5 comments on “Happy 85th Birthday, Malika-e-Tarannum, Madam Noor Jehan!

  1. Enjoyed the Pakistani songs. I was surprised to see the hindu worship and also the song with the word ‘bindiya’.
    Awaaz de kahan hai gave a ‘tees’ in my heart. My mother loved this song, and I always associate it with her, especially the tune with the words ‘a raat ja rahi hai yoon jaise chandini ki baraat ja rahi hai’.
    I also learnt that ‘falak’ meant sky/heaven.
    Looking forward to some discoveries this coming week. :)

  2. pacifist: I have been listening to a lot of classical music these past few weeks: raags and thumris, and of course, a lot of the vocalists happen to be from Pakistan. A lot of them are singing their own compositions and a vast majority of these compositions for raags and thumris seem to be Hindi-or Sanskrit? based, rather than in Urdu, perhaps reflecting that Indian classical music is older than all these latter-day differentiations. I think before all the political correctness came-in, many such compositions were there in films.

    Richard: listening to an interview of someone in self-exile from Pakistan, I came across this forgotten number from the “other” Suraiya. As it has subtitles, I could not resist!

  3. Happy belated birthday wishes to Noorjehan.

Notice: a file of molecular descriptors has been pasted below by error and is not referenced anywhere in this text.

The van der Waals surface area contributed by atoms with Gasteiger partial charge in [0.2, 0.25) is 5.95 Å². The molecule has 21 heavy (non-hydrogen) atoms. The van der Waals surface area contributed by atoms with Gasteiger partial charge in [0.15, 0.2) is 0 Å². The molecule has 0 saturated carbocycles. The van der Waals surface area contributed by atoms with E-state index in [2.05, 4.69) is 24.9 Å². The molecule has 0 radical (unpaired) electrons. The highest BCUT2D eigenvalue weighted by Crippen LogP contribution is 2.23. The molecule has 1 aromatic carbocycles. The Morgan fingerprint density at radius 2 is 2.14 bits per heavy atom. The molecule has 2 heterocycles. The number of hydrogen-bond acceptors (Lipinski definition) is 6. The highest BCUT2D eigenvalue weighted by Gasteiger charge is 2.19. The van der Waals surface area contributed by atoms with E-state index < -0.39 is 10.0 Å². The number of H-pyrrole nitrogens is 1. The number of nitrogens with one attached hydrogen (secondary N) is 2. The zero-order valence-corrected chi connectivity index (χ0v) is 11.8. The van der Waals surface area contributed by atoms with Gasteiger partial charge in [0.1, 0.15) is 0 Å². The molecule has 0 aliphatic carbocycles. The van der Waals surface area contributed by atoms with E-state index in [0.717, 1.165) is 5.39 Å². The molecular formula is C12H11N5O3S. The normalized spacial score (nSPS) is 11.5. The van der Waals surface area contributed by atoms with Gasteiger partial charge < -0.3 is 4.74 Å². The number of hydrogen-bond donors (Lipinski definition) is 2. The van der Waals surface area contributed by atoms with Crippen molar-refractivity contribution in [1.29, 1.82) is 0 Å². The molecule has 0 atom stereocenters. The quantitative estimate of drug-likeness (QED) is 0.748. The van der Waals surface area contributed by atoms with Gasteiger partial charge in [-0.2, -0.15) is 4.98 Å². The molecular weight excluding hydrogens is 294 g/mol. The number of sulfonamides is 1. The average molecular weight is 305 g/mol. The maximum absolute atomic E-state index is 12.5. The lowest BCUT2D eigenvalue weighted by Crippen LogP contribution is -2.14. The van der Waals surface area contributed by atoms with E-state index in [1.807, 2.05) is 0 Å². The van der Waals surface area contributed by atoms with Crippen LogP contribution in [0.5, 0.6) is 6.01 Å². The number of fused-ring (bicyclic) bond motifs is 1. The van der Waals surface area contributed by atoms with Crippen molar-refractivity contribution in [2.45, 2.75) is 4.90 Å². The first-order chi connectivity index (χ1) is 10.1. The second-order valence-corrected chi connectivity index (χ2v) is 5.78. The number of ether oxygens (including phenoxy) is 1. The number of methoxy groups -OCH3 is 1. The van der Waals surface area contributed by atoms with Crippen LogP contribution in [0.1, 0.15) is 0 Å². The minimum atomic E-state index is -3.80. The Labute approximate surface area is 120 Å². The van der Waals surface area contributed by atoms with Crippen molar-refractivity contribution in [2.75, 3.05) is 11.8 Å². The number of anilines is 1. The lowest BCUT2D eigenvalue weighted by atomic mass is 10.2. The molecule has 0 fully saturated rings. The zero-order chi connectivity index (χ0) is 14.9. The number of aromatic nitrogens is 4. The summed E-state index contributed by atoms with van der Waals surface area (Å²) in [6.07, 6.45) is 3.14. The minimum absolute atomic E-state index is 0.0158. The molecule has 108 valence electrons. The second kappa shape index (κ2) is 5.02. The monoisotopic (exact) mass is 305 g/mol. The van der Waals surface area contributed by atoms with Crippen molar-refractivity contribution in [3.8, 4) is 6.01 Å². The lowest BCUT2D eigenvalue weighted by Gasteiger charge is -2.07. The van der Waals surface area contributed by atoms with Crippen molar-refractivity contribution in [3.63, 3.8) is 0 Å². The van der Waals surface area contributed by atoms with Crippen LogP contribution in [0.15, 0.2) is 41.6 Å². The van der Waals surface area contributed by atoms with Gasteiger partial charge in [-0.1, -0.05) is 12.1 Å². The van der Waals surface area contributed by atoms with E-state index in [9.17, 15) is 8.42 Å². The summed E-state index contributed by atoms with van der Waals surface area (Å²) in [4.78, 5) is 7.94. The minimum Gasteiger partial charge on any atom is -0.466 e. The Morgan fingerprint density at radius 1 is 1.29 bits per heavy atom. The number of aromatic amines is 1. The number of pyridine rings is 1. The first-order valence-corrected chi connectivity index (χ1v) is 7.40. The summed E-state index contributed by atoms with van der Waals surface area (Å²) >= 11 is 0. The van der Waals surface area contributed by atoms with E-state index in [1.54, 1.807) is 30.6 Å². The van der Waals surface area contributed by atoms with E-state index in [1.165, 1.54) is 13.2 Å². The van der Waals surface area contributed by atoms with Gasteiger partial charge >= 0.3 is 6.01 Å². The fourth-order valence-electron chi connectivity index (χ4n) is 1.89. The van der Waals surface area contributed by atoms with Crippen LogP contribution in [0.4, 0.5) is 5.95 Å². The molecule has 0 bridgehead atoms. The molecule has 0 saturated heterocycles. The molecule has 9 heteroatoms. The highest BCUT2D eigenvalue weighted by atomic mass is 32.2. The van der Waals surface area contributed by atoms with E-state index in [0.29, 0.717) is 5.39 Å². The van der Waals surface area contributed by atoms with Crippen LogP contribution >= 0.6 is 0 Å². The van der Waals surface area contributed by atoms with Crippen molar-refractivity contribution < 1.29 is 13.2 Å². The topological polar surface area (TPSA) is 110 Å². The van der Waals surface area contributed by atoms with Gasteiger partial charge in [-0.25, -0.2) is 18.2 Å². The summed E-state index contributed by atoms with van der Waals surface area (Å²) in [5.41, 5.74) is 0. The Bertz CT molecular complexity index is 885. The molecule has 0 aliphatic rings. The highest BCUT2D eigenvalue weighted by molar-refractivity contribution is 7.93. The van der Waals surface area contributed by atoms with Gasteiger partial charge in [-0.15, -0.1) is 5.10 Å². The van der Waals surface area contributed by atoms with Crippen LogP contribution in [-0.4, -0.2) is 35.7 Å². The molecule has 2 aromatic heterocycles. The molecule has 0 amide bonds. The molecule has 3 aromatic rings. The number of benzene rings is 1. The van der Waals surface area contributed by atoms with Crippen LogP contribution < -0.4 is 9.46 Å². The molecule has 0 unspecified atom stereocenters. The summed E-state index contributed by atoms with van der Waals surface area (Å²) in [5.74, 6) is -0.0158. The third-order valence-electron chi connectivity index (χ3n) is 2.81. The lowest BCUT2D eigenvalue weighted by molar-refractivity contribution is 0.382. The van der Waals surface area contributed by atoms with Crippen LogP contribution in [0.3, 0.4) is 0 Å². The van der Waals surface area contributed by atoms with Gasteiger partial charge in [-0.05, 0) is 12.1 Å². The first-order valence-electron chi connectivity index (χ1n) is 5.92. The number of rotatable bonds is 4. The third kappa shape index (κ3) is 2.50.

thanks richard for introducing me to so many songs sung by her. I knew only the pre-partition songs from her!

  4. Pacifist, thank you for sending nice words, as you often do. :) It is always so interesting to me to see how a song like “Awaz De Kahan Hai” stirs people’s memories, reminds them of a parent, etc. Sometimes, I feel envious of all of you people who got a chance to grow up with this great old film music and didn’t have to first start discovering it several decades into your lives. :)

    A few people at YouTube commented that it is sort of exceptional, at least from the present perspective, to see a Hindu worship video in a Pakistani film, but others pointed out that this was not so uncommon in the old days. From what I know, Bawa describes the situation well.

    Bawa, thanks for the film clip. I don’t think I know about “the other Suraiya.” The subtitles are fun, especially during some places in the song where there are no lyrics and we get to see descriptions like “(crazy vocal solo).”

    As far as I’m concerned, there’s no need to make some big distinction between Indian and Pakistani culture, music, and films. That is always the approach I’ve taken here. Of course, I focus most on “Bollywood,” but if I’m going to branch out into Tamil or Malayalam movies or music, it makes just as much sense – more so, actually – to get into Pakistani music and films. (Indian/Pakistani is not some ancient cultural division; it’s a relatively recent, artificially created political one.)

    But, then, I have different experiences, and a different perspective, from people who come from India or Pakistan and were brought up to be very aware of this division all their lives.

    And Harvey, you are welcome… It is great to see that I have actually introduced you to Noor Jehan’s post-partition songs!

  5. Thank you Bawa for the explanation. I agree about the latter day differentiations colouring ones ideas leading to the astonishment that I felt.

    You promised a longer celebration :)

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